SANTIAGO - The U.S. Federal Reserve’s recently announced stimulus package, designed to strengthen the American economy, offered a clear reminder of the huge gap that exists today between Mexico and the rest of Latin America.
While Mexico enthusiastically applauded the Fed’s decision to begin pumping $40 billion per month into the U.S. economy through the purchase of mortgage bonds, Brazil reacted to the news by preparing an arsenal of measures meant to keep its already pricey currency, the real, from appreciating further. The Fed announcement also set off alarm bells in Chile, Colombia, Peru and other South American countries.
The currency injection, which the Fed plans to keep up until 2015, is meant to stimulate U.S. internal demand, energize the industrial sector and, ultimately, create jobs. But the measures also have a corollary effect: they lower the value of the U.S. dollar vis-à-vis other currencies.
An increase in the price of the real could cause some serious damage to Brazil, whose economic growth rate has dropped to less than 3% annually, in large part because its currency has already appreciated beyond an advisable level. With its economy now almost as stagnant as that of the U.S., Brazil has been trying for the past several months to implement its own stimulus package. The Fed decision is forcing Brazil’s Central Bank to intervene even more.
Deluge of dollars
The Brazilian situation contrasts sharply with what is currently taking place in Mexico, which is growing at twice the rate of Brazil. The Mexican economy is tied tightly to the U.S economy. Its manufacturing sector supplies U.S. consumers with cars, televisions and hundreds of other products. Any stimulus measures meant to boost the U.S. economy, therefore, also promise to spur the Mexican economy.
Mexico, nevertheless, is the exception in Latin America. The region’s other countries see the possibility of local currencies continuing to rise against the dollar as a serious threat. The stronger a country’s local currency, the pricier its exports become, making exporting as a whole more difficult. Prior to the Fed announcement, Chile’s peso had already appreciated 10% this year. Colombia’s peso was up 8%, while the Peruvian sol rose 4%.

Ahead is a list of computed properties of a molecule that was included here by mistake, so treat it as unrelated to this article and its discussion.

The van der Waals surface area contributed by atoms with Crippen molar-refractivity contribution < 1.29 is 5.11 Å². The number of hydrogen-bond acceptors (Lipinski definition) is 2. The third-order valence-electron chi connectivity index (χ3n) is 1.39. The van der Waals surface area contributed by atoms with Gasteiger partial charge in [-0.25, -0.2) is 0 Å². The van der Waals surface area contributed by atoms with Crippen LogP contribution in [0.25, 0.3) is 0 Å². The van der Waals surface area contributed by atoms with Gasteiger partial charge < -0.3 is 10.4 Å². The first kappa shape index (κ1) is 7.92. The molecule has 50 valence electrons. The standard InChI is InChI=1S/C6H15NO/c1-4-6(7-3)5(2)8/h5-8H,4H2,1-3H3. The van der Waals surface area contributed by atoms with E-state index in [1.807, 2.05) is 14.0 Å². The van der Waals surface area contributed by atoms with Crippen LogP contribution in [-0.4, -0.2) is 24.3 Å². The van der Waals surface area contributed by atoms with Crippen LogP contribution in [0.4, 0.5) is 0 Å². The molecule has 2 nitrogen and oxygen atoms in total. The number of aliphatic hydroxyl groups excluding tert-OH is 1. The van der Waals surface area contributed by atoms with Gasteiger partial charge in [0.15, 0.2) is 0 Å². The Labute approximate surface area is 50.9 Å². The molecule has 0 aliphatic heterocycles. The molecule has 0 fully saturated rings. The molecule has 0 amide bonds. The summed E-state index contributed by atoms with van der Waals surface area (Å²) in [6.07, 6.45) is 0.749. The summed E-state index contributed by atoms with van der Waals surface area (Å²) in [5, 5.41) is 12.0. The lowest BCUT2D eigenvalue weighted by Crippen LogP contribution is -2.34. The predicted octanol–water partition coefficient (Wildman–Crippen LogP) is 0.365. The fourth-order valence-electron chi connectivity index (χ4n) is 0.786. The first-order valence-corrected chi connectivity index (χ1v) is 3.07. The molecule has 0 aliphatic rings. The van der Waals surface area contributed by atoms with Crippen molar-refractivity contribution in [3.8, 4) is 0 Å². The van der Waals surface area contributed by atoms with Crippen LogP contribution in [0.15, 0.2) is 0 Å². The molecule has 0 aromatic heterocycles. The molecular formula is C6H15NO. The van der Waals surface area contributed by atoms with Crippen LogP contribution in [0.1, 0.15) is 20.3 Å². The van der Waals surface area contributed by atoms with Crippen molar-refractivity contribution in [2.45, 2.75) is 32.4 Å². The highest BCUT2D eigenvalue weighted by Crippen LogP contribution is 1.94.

When the Fed launched its previous stimulus package, in effect from late 2010 until mid-2011, the deluge of dollars caused the Brazilian real to jump 12%. The Chilean and Mexican pesos each rose 8%.
Analysts and government officials in Chile and Colombia have already raised the possibility that their respective central banks will have to intervene by opening the money spout in their own countries, injecting a surge of pesos to keep local currencies from over-appreciating.
There are risks involved in doing that. For one thing, releasing money into the market tends to trigger inflation. But at the same time, it is absurd for Latin American countries to stick blindly to the mantra that a free-floating dollar is necessarily the best thing, especially when the world’s economic juggernaut is flooding the market, from now until 2015, to the tune of $40 billion a month.
It’s in everyone’s interest that the U.S. economy recover as quickly as possible. AméricaEconomía, for one, is pulling hard for that to happen. But the recovery must not come at the cost of hurting the economies of Latin America.